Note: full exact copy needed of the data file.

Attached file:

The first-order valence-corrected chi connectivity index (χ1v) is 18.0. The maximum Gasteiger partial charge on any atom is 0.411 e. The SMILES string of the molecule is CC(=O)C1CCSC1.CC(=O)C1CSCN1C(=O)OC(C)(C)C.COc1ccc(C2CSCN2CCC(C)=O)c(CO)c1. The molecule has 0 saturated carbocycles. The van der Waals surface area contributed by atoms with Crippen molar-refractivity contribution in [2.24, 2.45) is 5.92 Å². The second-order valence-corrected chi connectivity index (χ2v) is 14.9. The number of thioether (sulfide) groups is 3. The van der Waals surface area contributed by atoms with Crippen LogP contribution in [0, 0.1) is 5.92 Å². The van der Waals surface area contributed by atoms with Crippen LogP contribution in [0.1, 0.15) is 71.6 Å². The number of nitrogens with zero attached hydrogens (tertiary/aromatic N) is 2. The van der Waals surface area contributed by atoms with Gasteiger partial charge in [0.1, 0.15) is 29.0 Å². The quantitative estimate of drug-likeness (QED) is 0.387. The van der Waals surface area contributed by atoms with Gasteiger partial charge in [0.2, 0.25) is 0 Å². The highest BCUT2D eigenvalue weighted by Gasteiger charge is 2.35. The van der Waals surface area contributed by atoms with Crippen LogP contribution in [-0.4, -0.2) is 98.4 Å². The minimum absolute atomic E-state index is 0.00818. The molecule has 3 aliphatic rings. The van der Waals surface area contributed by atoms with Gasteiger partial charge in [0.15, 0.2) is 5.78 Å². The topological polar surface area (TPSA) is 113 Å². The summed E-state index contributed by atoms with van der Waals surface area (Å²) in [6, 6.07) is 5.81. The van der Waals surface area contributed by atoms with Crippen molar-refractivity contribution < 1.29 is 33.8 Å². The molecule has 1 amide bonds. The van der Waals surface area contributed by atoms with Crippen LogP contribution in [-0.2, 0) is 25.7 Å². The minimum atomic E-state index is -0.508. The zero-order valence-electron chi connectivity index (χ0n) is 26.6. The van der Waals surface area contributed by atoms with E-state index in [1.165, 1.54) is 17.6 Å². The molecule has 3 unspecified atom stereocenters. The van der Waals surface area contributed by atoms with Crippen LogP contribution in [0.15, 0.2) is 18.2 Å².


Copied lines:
The first-order valence-corrected chi connectivity index (χ1v) is 18.0. The maximum Gasteiger partial charge on any atom is 0.411 e. The SMILES string of the molecule is CC(=O)C1CCSC1.CC(=O)C1CSCN1C(=O)OC(C)(C)C.COc1ccc(C2CSCN2CCC(C)=O)c(CO)c1. The molecule has 0 saturated carbocycles. The van der Waals surface area contributed by atoms with Crippen molar-refractivity contribution in [2.24, 2.45) is 5.92 Å². The second-order valence-corrected chi connectivity index (χ2v) is 14.9. The number of thioether (sulfide) groups is 3. The van der Waals surface area contributed by atoms with Crippen LogP contribution in [0, 0.1) is 5.92 Å². The van der Waals surface area contributed by atoms with Crippen LogP contribution in [0.1, 0.15) is 71.6 Å². The number of nitrogens with zero attached hydrogens (tertiary/aromatic N) is 2. The van der Waals surface area contributed by atoms with Gasteiger partial charge in [0.1, 0.15) is 29.0 Å². The quantitative estimate of drug-likeness (QED) is 0.387. The van der Waals surface area contributed by atoms with Gasteiger partial charge in [0.2, 0.25) is 0 Å². The highest BCUT2D eigenvalue weighted by Gasteiger charge is 2.35. The van der Waals surface area contributed by atoms with Crippen LogP contribution in [-0.4, -0.2) is 98.4 Å². The minimum absolute atomic E-state index is 0.00818. The molecule has 3 aliphatic rings. The van der Waals surface area contributed by atoms with Gasteiger partial charge in [0.15, 0.2) is 5.78 Å². The topological polar surface area (TPSA) is 113 Å². The summed E-state index contributed by atoms with van der Waals surface area (Å²) in [6, 6.07) is 5.81. The van der Waals surface area contributed by atoms with Crippen molar-refractivity contribution < 1.29 is 33.8 Å². The molecule has 1 amide bonds. The van der Waals surface area contributed by atoms with Crippen LogP contribution in [-0.2, 0) is 25.7 Å². The minimum atomic E-state index is -0.508. The zero-order valence-electron chi connectivity index (χ0n) is 26.6. The van der Waals surface area contributed by atoms with E-state index in [1.165, 1.54) is 17.6 Å². The molecule has 3 unspecified atom stereocenters. The van der Waals surface area contributed by atoms with Crippen LogP contribution in [0.15, 0.2) is 18.2 Å².